17. Amanda says:

    At Christmas we usually only see my side of the family and my sister and I have agreed to only buy for the children. She has 3 and we have 1 but when we were buying for everyone it ended up being 5 gifts that we purchased for just them on top of everything else. She was fine with just buying for the kids. We set a $10-$20 limit. I start this time of year looking at sales for toys for my youngest nephew (4) I can usually find a nice toy on sale that falls below our budget. As for my niece (11) and older nephew (12) it can get a little trickier. I know what stores my niece likes and look out for discounted gift cards. My nephew loves sports and hunting so I have been checking magazine discount sites to find sports illustrated for kids or a outdoor magazine subscription for him. When it comes to grandparents we will watch for sales on picture frames and have some of the best pictures from the year printed and then wrapped as gifts. We have also used Walgreens to create picture books for both sets of grandparents. I’ve seen in the Walgreens ads the past few weeks that those books are BOGO or buy one get one 50% off so those are great ways to get gifts for grandparents at a reasonable price. There will also be some ornament making projects in our home later this year. We plan to make cinnamon ornaments and some stick ornaments. Both will be inexpensive to make, fun for my son and the grandparents will love seeing handmade ornaments every year.

    In the past we have also done dollar store gifts with my husband’s side of the family. We buy 10 $1 gifts (one for each of the children at that time, now it would be 12!) at different age ranges and the kids take turns picking gifts from a basket. The adults were given a $10 limit and each adult brings a $10 gift and everyone draws a number. You choose a present in order by #’s and it’s basically the white elephant game and gifts can be stolen and so on. It was a lot of fun and interesting to see what everyone was able to find for $10.

    I think the ideas about baked goods and gifts in a jar are great too. I’ve found over the years that people tend to enjoy homemade sentimental gifts more than the expensive ones. I’m even going to try my hand at making homemade chocolate covered cherries for my mom because they are one of her favorite candies at the holidays.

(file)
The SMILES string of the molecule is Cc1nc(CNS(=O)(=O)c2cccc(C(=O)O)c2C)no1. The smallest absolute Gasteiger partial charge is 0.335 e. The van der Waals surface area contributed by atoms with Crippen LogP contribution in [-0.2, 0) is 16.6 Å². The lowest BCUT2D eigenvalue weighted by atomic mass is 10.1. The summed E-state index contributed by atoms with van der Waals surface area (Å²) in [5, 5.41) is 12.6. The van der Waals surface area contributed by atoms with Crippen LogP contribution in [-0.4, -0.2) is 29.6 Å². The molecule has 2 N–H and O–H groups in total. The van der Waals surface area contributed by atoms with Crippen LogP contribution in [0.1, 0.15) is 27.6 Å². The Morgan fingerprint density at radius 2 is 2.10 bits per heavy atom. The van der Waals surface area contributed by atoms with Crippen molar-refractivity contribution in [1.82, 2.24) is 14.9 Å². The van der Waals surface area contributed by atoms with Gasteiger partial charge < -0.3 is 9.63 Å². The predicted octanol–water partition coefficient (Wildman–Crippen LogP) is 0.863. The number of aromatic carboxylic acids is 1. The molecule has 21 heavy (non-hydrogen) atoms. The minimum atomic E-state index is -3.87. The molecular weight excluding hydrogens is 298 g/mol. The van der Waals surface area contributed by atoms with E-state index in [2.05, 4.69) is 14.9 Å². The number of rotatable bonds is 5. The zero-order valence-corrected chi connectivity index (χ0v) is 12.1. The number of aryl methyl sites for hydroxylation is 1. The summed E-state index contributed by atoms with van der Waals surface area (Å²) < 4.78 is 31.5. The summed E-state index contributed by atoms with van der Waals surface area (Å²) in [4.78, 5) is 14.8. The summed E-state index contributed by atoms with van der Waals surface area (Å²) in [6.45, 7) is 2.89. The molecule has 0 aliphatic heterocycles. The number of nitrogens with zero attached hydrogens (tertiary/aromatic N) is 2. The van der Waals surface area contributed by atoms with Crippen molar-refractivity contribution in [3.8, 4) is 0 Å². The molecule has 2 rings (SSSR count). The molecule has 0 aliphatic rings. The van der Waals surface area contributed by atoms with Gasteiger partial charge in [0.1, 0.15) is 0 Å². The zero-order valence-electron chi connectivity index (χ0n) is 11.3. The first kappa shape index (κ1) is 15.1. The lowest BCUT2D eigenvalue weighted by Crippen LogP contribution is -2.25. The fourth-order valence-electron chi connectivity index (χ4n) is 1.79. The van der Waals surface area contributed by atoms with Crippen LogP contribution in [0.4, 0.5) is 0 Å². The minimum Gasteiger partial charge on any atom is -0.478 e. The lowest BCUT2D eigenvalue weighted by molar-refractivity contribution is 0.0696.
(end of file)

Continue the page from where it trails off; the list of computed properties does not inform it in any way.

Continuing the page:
18. Sara says:

    We have done a ‘family’ exchange, so instead of buying one gift for each member in a family, we buy one gift for the whole family to use. We’ve done board games, gift certificates to restaurants, family friendly movies, etc.

    It is helpful to only have to buy one gift and usually it is way cheaper than buying all of the individual gifts.

  19. Christy Goettel says:

    The key is to keep Christmas in mind all year. When you see something that is a great deal and you know someone will love it – get it! Even if that means buying it in March. I have a Christmas Budget spreadsheet and I love totally how much under budget I am each year. :)

  20. Missy Asche says:

    For our Christmas exchange, we play a game with the entire family (extended and immediate). We ask each family member to contribute one item per person if they are able. This one item can be store bought, an item they no longer use from home or even something from Goodwill/Salvation Army. The game is simple, fun…and everyone wins!
    How the game works:
    We place the gifts (wrapped of course) in one big pile in the middle of the floor. We pick numbers as to who goes first (for example, if there’s 25 people, then everyone picks a number out of a hat/bowl up until all 25 have a number). The first person to go simply picks a gift from the pile. They open it and place it in front of themselves so everyone can see what they got. The next person in line can either pick a gift from the pile or, if they like what the first person got, they can “steal” that gift! If they choose to steal the previous gift, the person that had the gift “stolen” from them now gets to pick another gift from the pile. They keep this gift (unless it is stolen from them again!) If a gift is stolen twice, that is the LAST time it can be taken. The person who is the second person to “steal” an item is the final owner of that gift. This continues until all gifts are taken and everyone has had a chance to play. You’re actually the lucky one if you’re the last to choose because you have the chance to see most, if not all, the gifts opened and you can decide if you want that last unopened gift or pick from the ones that are already opened and you know what you’re getting!
    We have had great success with this game and we usually even end up with so many gift items in the pile that we have to go around the room more than one time!
    We’ve had everything from family games to peanut butter to even toilet paper wrapped up for gifts for this game!! It is a lot of fun.

Leave a comment

Your email address will not be published. Required fields are marked *

You may use these HTML tags and attributes: <a href="" title=""> <abbr title=""> <acronym title=""> <b> <blockquote cite=""> <cite> <code> <del datetime=""> <em> <i> <q cite=""> <strike> <strong>